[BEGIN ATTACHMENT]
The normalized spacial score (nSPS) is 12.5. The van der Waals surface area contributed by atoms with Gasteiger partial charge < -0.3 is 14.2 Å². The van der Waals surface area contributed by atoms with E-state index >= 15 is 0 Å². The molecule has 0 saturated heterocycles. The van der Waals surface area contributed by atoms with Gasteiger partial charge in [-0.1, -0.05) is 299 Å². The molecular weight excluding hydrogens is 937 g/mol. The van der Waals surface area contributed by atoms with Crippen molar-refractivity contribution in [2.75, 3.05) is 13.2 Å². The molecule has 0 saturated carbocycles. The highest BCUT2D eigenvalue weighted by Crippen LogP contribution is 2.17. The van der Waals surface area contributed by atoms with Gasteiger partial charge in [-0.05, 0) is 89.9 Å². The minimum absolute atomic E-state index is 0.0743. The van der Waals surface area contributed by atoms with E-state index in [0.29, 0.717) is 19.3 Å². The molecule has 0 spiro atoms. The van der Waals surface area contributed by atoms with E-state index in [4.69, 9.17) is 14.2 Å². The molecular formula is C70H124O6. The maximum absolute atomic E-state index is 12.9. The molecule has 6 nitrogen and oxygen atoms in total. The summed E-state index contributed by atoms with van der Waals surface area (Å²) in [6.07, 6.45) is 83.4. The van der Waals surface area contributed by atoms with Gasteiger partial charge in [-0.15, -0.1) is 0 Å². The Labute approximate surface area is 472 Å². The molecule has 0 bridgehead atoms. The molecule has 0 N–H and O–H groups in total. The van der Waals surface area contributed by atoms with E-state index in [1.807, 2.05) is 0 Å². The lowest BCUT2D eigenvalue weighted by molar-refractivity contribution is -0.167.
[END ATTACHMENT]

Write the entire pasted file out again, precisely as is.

The normalized spacial score (nSPS) is 12.5. The van der Waals surface area contributed by atoms with Gasteiger partial charge < -0.3 is 14.2 Å². The van der Waals surface area contributed by atoms with E-state index >= 15 is 0 Å². The molecule has 0 saturated heterocycles. The van der Waals surface area contributed by atoms with Gasteiger partial charge in [-0.1, -0.05) is 299 Å². The molecular weight excluding hydrogens is 937 g/mol. The van der Waals surface area contributed by atoms with Crippen molar-refractivity contribution in [2.75, 3.05) is 13.2 Å². The molecule has 0 saturated carbocycles. The highest BCUT2D eigenvalue weighted by Crippen LogP contribution is 2.17. The van der Waals surface area contributed by atoms with Gasteiger partial charge in [-0.05, 0) is 89.9 Å². The minimum absolute atomic E-state index is 0.0743. The van der Waals surface area contributed by atoms with E-state index in [0.29, 0.717) is 19.3 Å². The molecule has 0 spiro atoms. The van der Waals surface area contributed by atoms with E-state index in [4.69, 9.17) is 14.2 Å². The molecular formula is C70H124O6. The maximum absolute atomic E-state index is 12.9. The molecule has 6 nitrogen and oxygen atoms in total. The summed E-state index contributed by atoms with van der Waals surface area (Å²) in [6.07, 6.45) is 83.4. The van der Waals surface area contributed by atoms with Gasteiger partial charge in [-0.15, -0.1) is 0 Å². The Labute approximate surface area is 472 Å². The molecule has 0 bridgehead atoms. The molecule has 0 N–H and O–H groups in total. The van der Waals surface area contributed by atoms with E-state index in [1.807, 2.05) is 0 Å². The lowest BCUT2D eigenvalue weighted by molar-refractivity contribution is -0.167.